Recently, my wife Afrika Afeni Mills had her book Open Windows, Open Minds published. She affectionately referred to it as her “book baby,” because it truly was a labor of love. Despite the tremendous endurance it takes to bring a book into existence, I saw something inside Afrika come alive as she spent myriad hours writing, editing, and researching. My wife has been a teacher, coach, literacy director, director of diversity equity and inclusion, and a bunch of other things in between. However, I have never seen her more professionally satisfied than she is now. For me, it is wonderful and inspiring to see.
While Afrika is good at lots of things, her book represents the intersection of several of her passions. She believed that God was working through her to do something important, and he had been molding and shaping her through her life experiences for this moment. The Lord put in her a deep desire to see a world where every child feels a sense of belonging, and that desire fuels her passion. Afrika’s passion would not let her quit, even when she faced setbacks and challenges. It drove her to create something beautiful.
When it comes to the discipleship of children and youth, their passion is an often untapped resource. In our efforts to help young people have a deeper encounter with Jesus, we can overlook the things for which they care deeply. Their passion for dance, drama, sports, comic book heroes, music groups, etc. is often the key to helping them see Jesus more clearly.
Robert came to a youth group I led for a while, yet he did not engage in spiritual discussions. Noticing that he always wore headphones, one week I asked him who he was listening to. He mumbled the name of a popular hip-hop artist, probably half expecting me to give him a lecture about his “devil music.” Instead, I shared with Robert some of the artists I enjoyed. He was clearly passionate about music, and we had a lengthy conversation about who we thought were the greatest rappers. The next time I saw Robert, I suggested that he integrate some Christian hip-hop artists into his playlist. Surprised that there was such a thing as Christian hip hop, Robert agreed to listen to some of the artists I suggested.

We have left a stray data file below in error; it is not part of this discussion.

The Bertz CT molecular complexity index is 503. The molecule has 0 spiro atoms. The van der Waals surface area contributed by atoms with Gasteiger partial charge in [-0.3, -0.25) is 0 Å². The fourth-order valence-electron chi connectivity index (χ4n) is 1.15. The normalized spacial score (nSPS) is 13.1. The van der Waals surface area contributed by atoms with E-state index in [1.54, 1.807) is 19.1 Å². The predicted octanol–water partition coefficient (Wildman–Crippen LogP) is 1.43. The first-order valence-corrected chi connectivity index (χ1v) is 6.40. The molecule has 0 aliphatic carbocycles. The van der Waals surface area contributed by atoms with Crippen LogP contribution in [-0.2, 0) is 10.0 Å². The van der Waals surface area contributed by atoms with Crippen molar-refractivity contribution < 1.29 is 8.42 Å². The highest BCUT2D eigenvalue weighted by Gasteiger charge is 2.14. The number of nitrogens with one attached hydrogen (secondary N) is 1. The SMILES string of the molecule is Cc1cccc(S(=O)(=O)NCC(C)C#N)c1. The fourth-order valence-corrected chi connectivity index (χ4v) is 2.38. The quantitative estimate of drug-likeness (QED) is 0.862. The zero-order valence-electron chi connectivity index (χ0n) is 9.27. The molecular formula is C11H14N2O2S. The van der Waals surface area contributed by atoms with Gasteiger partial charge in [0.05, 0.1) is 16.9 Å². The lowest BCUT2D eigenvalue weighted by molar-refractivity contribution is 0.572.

The next time I saw Robert, I asked him about the music. He was surprised by how much he liked it and asked me several times, “They’re Christians?” He confessed that he thought following Christ meant giving up your passions, which in this case was music. That was the opening that allowed me to have my first conversation about Jesus with Robert. I was able to tell him that Jesus put that passion for music in him and does not want to take it away. In fact, Jesus wants to enjoy music with him. He saw Jesus differently from that moment on.
In his letter to the Romans, Paul advises, “Never be lacking in zeal, but keep your spiritual fervor, serving the Lord” (Romans 12:11). We should serve God with passion; however, that is challenging if we are told to serve the Lord without integrating the things we care about.
Children and youth ministers are wise to ask their young people about their passions and tailor their relationship-building efforts based on their answers. Even better, wise children and youth ministers take the time to learn about the things their young people care about as an act of love. We should let the passions of our youth help us guide them into deeper relationship with God and each other. When we take the time to find out what they care about and affirm that Jesus put that passion in them, we help them see that God is relevant and he cares. So, when the challenging times come, that passion will help them keep their “spiritual fervor” and build resiliency.
I pray that we would follow the passion of our young people, helping them see the God who made them with love.
Generations Ministry Coordinator, US.